tinually for safety. Be sure that
you treat them right. When you
watch television, prevent eye
V Use a soft indirect light that
doesn’t reflect from the screen
to your eyes. Never watch T.V.
in a completely dark room.
V Be sure the set is in iorus
and properly adjusted, no vi
brating or blurred motion or
V Rest eyes periodically while
watching T.V. Always wear
glasses if needed.
© AMERICAN MUTUAL LIAB. INS. CO.
Special Pumpkin Pie An Autumntime Delight
Mrs. George Dill, working at the plant here
since 1923, has an outstanding record of good
performance on the job in the Cloth Room and
in Carding. But this is only one of her many
accomplishments. Another area in which she
excels is homemaking—and especially cooking.
Almost a lifetime of experience attests to that.
“I was the only girl among four brothers at
home, and that meant I had to start cooking quite
early—at around 10 years of age,” she recalls.
Mrs. Dill, reared in Greenville, S. C., came to
Gastonia in 1923 and the same year began work
ing at the mill which became Firestone in 1935.
Until 1929 she worked in the Cloth Room. Then
later went to Carding.
As you’d expect, her cooking talent is most
appreciated by her husband George, of Weaving
(cotton), and their son Ronnie, who this year is
a junior at Ashley High School.
BEYOND the family circle, Mrs. Dill has built
quite a record for her cooking and baking for
social affairs, and for Sunday school class func
tions at Loray Baptist Church.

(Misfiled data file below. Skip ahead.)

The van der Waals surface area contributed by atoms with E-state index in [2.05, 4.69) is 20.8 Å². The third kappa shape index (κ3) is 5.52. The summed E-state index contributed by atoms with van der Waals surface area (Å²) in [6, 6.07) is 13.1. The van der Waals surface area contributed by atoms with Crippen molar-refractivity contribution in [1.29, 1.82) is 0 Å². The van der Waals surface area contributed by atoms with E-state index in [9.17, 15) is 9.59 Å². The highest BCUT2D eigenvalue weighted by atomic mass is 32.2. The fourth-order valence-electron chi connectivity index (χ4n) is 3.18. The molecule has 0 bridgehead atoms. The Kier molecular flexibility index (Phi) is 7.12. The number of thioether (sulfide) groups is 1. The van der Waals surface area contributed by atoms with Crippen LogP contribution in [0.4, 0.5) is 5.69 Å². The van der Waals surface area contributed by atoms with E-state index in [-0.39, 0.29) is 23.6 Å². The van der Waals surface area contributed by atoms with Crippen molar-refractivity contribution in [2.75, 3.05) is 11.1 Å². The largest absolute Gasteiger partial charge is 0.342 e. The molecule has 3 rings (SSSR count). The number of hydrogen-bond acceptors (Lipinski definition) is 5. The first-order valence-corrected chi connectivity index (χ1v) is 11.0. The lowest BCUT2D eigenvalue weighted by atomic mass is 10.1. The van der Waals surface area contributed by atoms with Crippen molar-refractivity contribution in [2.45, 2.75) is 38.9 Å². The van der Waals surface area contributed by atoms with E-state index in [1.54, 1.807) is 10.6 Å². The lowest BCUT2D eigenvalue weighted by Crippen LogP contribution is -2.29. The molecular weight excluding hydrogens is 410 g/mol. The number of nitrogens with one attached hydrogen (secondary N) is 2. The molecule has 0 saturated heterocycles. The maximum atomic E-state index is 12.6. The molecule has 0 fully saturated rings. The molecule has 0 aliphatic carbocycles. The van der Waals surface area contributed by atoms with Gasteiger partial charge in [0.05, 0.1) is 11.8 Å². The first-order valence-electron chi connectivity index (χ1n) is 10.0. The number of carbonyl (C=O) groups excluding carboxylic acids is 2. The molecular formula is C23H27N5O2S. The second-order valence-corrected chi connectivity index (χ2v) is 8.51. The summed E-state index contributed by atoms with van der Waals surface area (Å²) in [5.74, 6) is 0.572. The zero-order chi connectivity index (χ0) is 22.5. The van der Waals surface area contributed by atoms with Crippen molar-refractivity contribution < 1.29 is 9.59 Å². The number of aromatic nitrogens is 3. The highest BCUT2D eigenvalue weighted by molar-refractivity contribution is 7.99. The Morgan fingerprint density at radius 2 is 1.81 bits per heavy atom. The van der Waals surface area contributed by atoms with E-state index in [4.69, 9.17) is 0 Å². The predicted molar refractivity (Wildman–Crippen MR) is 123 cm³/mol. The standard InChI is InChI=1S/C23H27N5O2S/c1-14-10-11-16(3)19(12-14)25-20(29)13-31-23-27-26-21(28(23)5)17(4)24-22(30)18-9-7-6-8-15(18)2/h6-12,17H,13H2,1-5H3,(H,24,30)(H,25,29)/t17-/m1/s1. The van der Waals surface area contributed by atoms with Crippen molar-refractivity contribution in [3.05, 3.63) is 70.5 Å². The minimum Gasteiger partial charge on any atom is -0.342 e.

In keeping with the harvest season, Mrs. Dill
shares her formula for the traditional pumpkin
pie, cranberry-orange relish, and cranberry muf
Pumpkin Pie With Topping
1 Vz cup pumpkin filling % tsp. ground ginger
If relish is made in large quantities for future
use, add walnuts just before serving.
1 cup raw, coarsely-
Vz cup sugar
1 cup sifted all
2 tsp. baking powder
1/2 tsp. salt
Ve cup sugar
% cup wheat germ
1/4 cup shortening
1 egg, beaten
y-i cup milk
Combine chopped cranberries and % cup sugar.
Sift together flour, baking powder, salt and re
maining sugar into mixing bowl; stir in wheat
germ. Cut in shortening until mixture is fine.
Blend together egg and milk. Add all at once to
wheat germ mixture and stir until dry ingredients
are dampened. Do not smooth mixture. Fold in
Spoon batter into 12 well-greased 2 Vs inch
muffin cups. Bake in oven at 400 degrees F. for
20 to 25 minutes. Best served hot.
V2 cup granulated
% tsp. salt
1/4 tsp. allspice
1/4 tsp. ground cloves
1 tsp. ground cinna
1 cup evaporated
3 eggs, separated
is expected to pass $7,000 by
4. More Production. Produc
tion doubles every 20 years. We
will require millions more
people to make, sell and dis
tribute our products.
5. More Savings. Individual
savings are at highest level ever
—$340 billion—a record amount
available for spending.
6. More Research. $10 billion
spent each year will pay off in
more jobs, better living, whole
7. More Needs. In the next few
years we will need more than
$500 billion worth of schools,
highways, homes, durable equip